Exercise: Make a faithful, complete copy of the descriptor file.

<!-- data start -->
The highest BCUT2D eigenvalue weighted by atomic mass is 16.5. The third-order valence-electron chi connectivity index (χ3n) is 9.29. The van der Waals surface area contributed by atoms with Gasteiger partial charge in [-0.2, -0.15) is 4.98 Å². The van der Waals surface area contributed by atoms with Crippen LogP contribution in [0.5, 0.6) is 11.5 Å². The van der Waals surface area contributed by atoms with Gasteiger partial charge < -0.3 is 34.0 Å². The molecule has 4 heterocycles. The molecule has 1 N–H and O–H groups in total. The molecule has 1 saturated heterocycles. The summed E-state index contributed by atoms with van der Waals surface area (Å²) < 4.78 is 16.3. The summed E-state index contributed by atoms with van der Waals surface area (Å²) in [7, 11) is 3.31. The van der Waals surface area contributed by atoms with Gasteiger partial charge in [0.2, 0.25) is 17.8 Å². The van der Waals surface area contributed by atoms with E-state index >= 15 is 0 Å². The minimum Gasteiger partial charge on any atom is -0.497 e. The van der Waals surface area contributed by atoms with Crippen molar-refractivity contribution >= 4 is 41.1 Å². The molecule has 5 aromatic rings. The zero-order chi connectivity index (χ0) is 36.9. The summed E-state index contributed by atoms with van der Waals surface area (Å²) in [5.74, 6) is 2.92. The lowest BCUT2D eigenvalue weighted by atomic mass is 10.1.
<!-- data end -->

The highest BCUT2D eigenvalue weighted by atomic mass is 16.5. The third-order valence-electron chi connectivity index (χ3n) is 9.29. The van der Waals surface area contributed by atoms with Gasteiger partial charge in [-0.2, -0.15) is 4.98 Å². The van der Waals surface area contributed by atoms with Crippen LogP contribution in [0.5, 0.6) is 11.5 Å². The van der Waals surface area contributed by atoms with Gasteiger partial charge < -0.3 is 34.0 Å². The molecule has 4 heterocycles. The molecule has 1 N–H and O–H groups in total. The molecule has 1 saturated heterocycles. The summed E-state index contributed by atoms with van der Waals surface area (Å²) < 4.78 is 16.3. The summed E-state index contributed by atoms with van der Waals surface area (Å²) in [7, 11) is 3.31. The van der Waals surface area contributed by atoms with Gasteiger partial charge in [0.2, 0.25) is 17.8 Å². The van der Waals surface area contributed by atoms with E-state index >= 15 is 0 Å². The minimum Gasteiger partial charge on any atom is -0.497 e. The van der Waals surface area contributed by atoms with Crippen molar-refractivity contribution >= 4 is 41.1 Å². The molecule has 5 aromatic rings. The zero-order chi connectivity index (χ0) is 36.9. The summed E-state index contributed by atoms with van der Waals surface area (Å²) in [5.74, 6) is 2.92. The lowest BCUT2D eigenvalue weighted by atomic mass is 10.1.